The chosen stations were: 1. KALX, Berkeley, a 500W non-commercial “alternative music”-formatted station on 90.7 MHz, using minimal audio processing; 2. KYA-FM (now KYCY or who-knows-what…YEEEHAWWW!), San Francisco, a 50kW heavily-processed “oldies”-format station (back when these tests were run) at 93.3 MHz, whose San Leandro transmitter location provides extreme multipath problems at the Albany test location; 3. KDFC-FM, San Francisco, a 33kW moderately-processed commercial classical-formatted station on 102.1 MHz, difficult to receive well in many parts of the Bay Area.
Antenna Contender Profiles
Five categories of antennae were tested:
The dipoles were all variations on the T-shaped hunk of wire theme, some homemade, some manufactured. I tried three mounting positions of all dipoles: crumpled on the floor or dangling behind the receiver, held up limply (more of a “Y” than a “T”), and rigidly mounted with the top of the “T” quite straight and flat (wire not twisted). The latter is denoted as “Jesus-Mount” in this article.
Jesus-Mounting performed substantially better than limp- or crumple-mounting in all tests (but your results may vary). Note: best reception may not occur with the antenna flat against the wall (see “T” dipole tips fo mo info).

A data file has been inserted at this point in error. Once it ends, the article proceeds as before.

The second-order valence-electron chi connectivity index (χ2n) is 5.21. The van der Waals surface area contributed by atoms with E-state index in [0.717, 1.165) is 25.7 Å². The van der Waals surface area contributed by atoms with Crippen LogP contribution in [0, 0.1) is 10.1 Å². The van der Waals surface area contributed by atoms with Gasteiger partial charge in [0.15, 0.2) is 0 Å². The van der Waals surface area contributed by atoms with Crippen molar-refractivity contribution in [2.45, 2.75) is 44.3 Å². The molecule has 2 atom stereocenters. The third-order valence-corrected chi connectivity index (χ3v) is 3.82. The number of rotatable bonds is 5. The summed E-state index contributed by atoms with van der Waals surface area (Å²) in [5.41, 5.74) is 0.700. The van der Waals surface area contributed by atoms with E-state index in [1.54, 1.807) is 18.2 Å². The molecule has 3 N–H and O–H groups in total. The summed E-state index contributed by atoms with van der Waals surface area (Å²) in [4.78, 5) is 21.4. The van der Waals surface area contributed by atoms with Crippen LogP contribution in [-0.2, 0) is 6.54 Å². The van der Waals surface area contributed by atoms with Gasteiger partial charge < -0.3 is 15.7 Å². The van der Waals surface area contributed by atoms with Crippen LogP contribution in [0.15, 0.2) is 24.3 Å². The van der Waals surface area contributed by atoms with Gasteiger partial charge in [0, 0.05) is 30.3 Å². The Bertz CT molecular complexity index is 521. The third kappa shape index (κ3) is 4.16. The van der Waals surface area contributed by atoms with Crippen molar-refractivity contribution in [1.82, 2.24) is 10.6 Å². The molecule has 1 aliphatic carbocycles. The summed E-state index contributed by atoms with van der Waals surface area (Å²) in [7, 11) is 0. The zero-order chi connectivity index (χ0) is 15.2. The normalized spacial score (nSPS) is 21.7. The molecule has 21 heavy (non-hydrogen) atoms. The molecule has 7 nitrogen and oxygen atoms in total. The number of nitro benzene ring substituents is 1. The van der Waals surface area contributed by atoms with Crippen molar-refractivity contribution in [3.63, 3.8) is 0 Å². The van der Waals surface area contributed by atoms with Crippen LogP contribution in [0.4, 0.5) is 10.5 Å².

- Antenna #1M was a standard cut-for-98MHz (center of the FM band) “folded” dipole, made from unidentified clear 300 ohm twinlead. In theory, the impedance of folded dipoles such as this should be quite close to 300 ohms. The exact dimensions of this antenna have been lost (well, i had to put something in that shiny new paper shredder…).
- Antenna #2 was a manufactured dipole of the type often included with “mid-fi” receivers. It consists of 1.20m of 22 ga. clear 2 conductor “zip” cord for the feedline, split an additional 64cm (128cm or 1.28m total) forming the dipole elements. Theory says the antenna should have a characteristic impedance near 75 ohms (but what does theory know?), and should resonate (be most sensitive) near 96MHz.
- Antenna #3 was a standard cut-for-98MHz folded dipole, made from two sections of Carol 02904 300 ohm twinlead. The dipole section is 1.49m (slightly shy of the velocity factorless theoretical 1.53m, but down around 82.6MHz if the vf is .82) with a feedline length of 1.86m.
- Antenna #4 was a folded dipole of 1.655m, the theoretical ideal for 90.7MHz, made from unidentified brown 300 ohm twinlead, with a 3.11m feedline.
B. Freshly Homemade Goodness
The homemade gizmos were fabricated based upon inventive creations seen by stereo repair professionals, in order to test receiving antennae similar to what some of you use.